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What budding storytellers can learn from this year’s top 6 Super Bowl ads

by Ana Lopez
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The Super Bowl of football is also the Super Bowl of advertising. The greatest storytellers in the advertising world – like the best NFL players – want to compete on this playing field. So startup founders hoping to sharpen their pitch can learn a thing or two from these creators. The USA Today Super Bowl ad meter has been the source for the best advertisements for years. A number of storytelling lessons emerge from this list.

Tell a story – Your audience won’t always remember a list of facts, but they will remember a story. Brain science confirms that we are much more likely to remember information when it is presented in a story. The number 1 ad according to the ad meter was “Forever” by The Farmer’s Dog, a company that makes real food fresh and delivers it to dog owners. The spot opens with a young girl whispering to her black lab puppy, “I’ll always take care of you.” We watch her grow up with her black Lab beside her for every milestone along the way – her first heartbreak, going to college, meeting her partner and having a child. If you had been the founder of The Farmer’s Dog, you probably wouldn’t have been able to air a Super Bowl commercial when you first started the company. But you could have told investors the story of growing up with your dog, why she meant so much to you, and why she deserves the very best.

Tap emotion – “Forever” won because it taps into emotion and so did the #3 ad on the list, “Saving Sawyer,” by Amazon. A story takes us on a journey and has a beginning, middle and end. The ad opens during the pandemic and Sawyer, the family’s dog, is living the high life. The family is always nearby. In the middle of the story, the family goes back to work and school, leaving the lone Sawyer to wreak havoc in the house. As we approach the end of the story, the family realizes they have to do something and buys a dog kennel on Amazon. At the end of this little story (pun intended), the family introduces Sawyer to the coffin, but it turns out it’s not for him. Instead, they used the kennel to transport a small puppy to their home to be Sawyer’s companion. As a founder telling a startup story about your client, remember to share your client’s backstory so that the audience begins to empathize with them. That is the beginning of the customer journey. Then tell your audience what challenges your customer is facing. Your fantastic new solution should then provide a well-deserved, happy ending to your story.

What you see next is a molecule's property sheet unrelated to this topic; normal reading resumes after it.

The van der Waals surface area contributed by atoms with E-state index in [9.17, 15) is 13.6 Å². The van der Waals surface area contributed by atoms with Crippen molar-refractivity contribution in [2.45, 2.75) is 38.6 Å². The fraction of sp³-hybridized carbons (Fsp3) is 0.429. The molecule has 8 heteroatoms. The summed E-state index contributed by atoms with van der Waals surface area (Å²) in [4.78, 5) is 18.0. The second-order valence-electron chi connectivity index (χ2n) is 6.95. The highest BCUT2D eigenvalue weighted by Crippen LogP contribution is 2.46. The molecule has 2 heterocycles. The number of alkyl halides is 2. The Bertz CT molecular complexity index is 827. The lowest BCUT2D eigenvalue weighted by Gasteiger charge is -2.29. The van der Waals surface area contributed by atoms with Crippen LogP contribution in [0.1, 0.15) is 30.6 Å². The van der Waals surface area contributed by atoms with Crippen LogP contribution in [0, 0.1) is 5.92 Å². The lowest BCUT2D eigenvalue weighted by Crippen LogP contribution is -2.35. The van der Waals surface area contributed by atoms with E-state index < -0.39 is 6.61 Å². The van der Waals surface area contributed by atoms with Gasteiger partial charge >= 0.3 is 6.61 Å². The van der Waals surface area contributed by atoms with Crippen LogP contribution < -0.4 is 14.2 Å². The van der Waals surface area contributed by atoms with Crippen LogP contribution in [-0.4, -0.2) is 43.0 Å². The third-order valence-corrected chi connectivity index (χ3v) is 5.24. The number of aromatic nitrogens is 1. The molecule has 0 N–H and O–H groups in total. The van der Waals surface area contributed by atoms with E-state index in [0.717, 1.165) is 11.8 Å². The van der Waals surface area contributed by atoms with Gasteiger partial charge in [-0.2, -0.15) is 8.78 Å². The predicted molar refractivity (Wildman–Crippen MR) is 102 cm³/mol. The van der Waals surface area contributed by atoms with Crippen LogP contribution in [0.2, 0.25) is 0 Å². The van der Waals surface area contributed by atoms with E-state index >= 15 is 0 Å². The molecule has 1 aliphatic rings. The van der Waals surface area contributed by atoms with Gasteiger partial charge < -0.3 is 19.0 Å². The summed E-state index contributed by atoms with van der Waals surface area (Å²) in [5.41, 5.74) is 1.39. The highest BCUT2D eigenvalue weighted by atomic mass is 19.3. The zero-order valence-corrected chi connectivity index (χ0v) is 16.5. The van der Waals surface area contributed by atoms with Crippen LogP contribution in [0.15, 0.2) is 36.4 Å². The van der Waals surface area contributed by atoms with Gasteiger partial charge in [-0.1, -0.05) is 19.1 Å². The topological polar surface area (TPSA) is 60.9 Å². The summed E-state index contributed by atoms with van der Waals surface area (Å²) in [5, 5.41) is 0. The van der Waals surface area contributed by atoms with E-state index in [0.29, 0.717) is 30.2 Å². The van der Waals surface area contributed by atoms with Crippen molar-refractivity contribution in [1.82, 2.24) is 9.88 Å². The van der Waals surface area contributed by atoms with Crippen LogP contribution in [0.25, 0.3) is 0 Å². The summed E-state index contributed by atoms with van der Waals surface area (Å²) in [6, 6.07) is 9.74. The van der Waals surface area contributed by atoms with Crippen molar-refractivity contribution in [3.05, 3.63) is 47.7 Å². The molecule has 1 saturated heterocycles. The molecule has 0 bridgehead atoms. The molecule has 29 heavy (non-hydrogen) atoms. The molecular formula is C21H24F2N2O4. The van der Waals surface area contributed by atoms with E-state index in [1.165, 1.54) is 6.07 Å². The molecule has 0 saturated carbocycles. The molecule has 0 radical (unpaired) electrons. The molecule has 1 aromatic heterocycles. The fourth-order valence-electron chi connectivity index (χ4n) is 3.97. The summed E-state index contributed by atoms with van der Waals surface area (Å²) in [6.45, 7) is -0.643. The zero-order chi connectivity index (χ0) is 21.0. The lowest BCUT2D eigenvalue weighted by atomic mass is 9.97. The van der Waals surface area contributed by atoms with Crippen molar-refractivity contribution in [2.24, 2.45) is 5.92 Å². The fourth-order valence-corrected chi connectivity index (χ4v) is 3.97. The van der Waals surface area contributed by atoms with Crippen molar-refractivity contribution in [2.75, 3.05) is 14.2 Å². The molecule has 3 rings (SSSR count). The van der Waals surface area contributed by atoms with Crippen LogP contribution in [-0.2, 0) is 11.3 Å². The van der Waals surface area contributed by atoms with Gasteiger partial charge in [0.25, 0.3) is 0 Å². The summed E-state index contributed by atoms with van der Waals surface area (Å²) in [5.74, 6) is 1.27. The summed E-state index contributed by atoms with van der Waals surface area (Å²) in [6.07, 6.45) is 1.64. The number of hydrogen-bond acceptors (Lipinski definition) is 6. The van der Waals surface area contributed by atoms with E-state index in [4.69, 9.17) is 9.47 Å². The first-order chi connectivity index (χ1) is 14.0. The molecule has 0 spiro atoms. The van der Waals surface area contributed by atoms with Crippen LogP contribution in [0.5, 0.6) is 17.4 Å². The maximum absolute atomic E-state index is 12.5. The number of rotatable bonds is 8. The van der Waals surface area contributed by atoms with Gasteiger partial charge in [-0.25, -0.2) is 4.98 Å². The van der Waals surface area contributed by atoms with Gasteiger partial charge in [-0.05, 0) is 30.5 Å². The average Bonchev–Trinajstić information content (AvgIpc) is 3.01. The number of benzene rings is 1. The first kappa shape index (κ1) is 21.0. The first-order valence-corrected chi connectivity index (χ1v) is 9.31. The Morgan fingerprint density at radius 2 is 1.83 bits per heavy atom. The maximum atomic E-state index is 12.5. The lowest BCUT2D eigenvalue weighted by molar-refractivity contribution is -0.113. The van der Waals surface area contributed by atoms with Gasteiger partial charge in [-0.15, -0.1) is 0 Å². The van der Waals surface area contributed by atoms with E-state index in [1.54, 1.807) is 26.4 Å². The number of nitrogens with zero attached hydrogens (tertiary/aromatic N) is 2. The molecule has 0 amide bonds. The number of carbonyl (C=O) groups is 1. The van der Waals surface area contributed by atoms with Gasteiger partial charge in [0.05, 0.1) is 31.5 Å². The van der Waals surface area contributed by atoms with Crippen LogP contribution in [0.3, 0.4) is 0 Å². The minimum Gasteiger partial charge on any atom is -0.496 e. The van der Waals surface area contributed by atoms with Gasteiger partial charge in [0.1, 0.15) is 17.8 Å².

Use humour – Tugging at the heart is one way to tap into emotion (see “Forever” and “Saving Sawyer”), but so is humor. A primary goal of the storyteller is to get your audience to remember what you told them and “funny” can work just as well as “tears” to tap into emotion and evoke memory. Take ad No. 4 of the ad meter, Dunkin’s “Drive-in” (desk, Deviation) starring Ben Affleck. Affleck, in a chic Dunkin’ visor, takes orders with a thick Boston accent at the drive-thru window of a real Dunkins in Medford (Mefuh), just outside Boston. Real customers drive up and have different reactions when they see one of America’s most famous Bostonians at the window. The spot ends with Affleck’s real-life partner, Jennifer Lopez, driving up to the window and berating him, “Is this what you do when you say you’re going to work?” Unsatisfied, he packs up to leave, and she says sharply, “Get me a glass.” Humor can often be found in a startup story if you know where to look for it. For example, a terrible customer experience can make for a hilarious story and a great opening for your pitch. Don’t be afraid to use humor to make your story memorable.